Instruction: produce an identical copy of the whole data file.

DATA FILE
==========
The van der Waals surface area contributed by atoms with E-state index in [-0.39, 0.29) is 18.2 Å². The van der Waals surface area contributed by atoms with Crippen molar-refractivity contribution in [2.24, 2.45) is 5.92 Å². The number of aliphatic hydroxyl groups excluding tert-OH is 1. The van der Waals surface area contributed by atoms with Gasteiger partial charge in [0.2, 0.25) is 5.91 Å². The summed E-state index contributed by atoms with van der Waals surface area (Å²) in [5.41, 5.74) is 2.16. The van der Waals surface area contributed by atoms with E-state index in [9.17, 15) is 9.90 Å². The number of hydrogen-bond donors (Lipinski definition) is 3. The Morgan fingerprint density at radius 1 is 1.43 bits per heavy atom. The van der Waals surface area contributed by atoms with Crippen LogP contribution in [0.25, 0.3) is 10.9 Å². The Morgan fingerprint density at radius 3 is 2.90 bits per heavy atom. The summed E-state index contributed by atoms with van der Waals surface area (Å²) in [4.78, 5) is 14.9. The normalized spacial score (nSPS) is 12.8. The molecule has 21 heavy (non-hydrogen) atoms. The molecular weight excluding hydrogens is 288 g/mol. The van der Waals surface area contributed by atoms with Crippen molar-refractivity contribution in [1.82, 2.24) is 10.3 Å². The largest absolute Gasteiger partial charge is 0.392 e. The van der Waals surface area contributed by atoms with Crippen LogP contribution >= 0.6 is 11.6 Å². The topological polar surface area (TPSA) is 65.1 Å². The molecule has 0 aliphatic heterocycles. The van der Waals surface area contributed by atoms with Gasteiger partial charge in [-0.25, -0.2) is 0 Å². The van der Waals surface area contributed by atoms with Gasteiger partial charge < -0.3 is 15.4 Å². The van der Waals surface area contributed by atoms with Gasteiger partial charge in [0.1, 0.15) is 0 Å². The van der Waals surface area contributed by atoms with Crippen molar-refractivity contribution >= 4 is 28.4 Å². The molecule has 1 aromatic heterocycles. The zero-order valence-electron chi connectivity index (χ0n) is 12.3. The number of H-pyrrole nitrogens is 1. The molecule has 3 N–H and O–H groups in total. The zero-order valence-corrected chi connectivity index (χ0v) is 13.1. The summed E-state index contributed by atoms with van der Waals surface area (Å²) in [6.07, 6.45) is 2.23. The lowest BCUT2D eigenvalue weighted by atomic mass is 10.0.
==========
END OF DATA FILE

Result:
The van der Waals surface area contributed by atoms with E-state index in [-0.39, 0.29) is 18.2 Å². The van der Waals surface area contributed by atoms with Crippen molar-refractivity contribution in [2.24, 2.45) is 5.92 Å². The number of aliphatic hydroxyl groups excluding tert-OH is 1. The van der Waals surface area contributed by atoms with Gasteiger partial charge in [0.2, 0.25) is 5.91 Å². The summed E-state index contributed by atoms with van der Waals surface area (Å²) in [5.41, 5.74) is 2.16. The van der Waals surface area contributed by atoms with E-state index in [9.17, 15) is 9.90 Å². The number of hydrogen-bond donors (Lipinski definition) is 3. The Morgan fingerprint density at radius 1 is 1.43 bits per heavy atom. The van der Waals surface area contributed by atoms with Crippen LogP contribution in [0.25, 0.3) is 10.9 Å². The Morgan fingerprint density at radius 3 is 2.90 bits per heavy atom. The summed E-state index contributed by atoms with van der Waals surface area (Å²) in [4.78, 5) is 14.9. The normalized spacial score (nSPS) is 12.8. The molecule has 21 heavy (non-hydrogen) atoms. The molecular weight excluding hydrogens is 288 g/mol. The van der Waals surface area contributed by atoms with Crippen molar-refractivity contribution in [1.82, 2.24) is 10.3 Å². The largest absolute Gasteiger partial charge is 0.392 e. The van der Waals surface area contributed by atoms with Crippen LogP contribution >= 0.6 is 11.6 Å². The topological polar surface area (TPSA) is 65.1 Å². The molecule has 0 aliphatic heterocycles. The van der Waals surface area contributed by atoms with Gasteiger partial charge in [-0.25, -0.2) is 0 Å². The van der Waals surface area contributed by atoms with Gasteiger partial charge < -0.3 is 15.4 Å². The van der Waals surface area contributed by atoms with Gasteiger partial charge in [0.1, 0.15) is 0 Å². The van der Waals surface area contributed by atoms with Crippen molar-refractivity contribution >= 4 is 28.4 Å². The molecule has 1 aromatic heterocycles. The zero-order valence-electron chi connectivity index (χ0n) is 12.3. The number of H-pyrrole nitrogens is 1. The molecule has 3 N–H and O–H groups in total. The zero-order valence-corrected chi connectivity index (χ0v) is 13.1. The summed E-state index contributed by atoms with van der Waals surface area (Å²) in [6.07, 6.45) is 2.23. The lowest BCUT2D eigenvalue weighted by atomic mass is 10.0.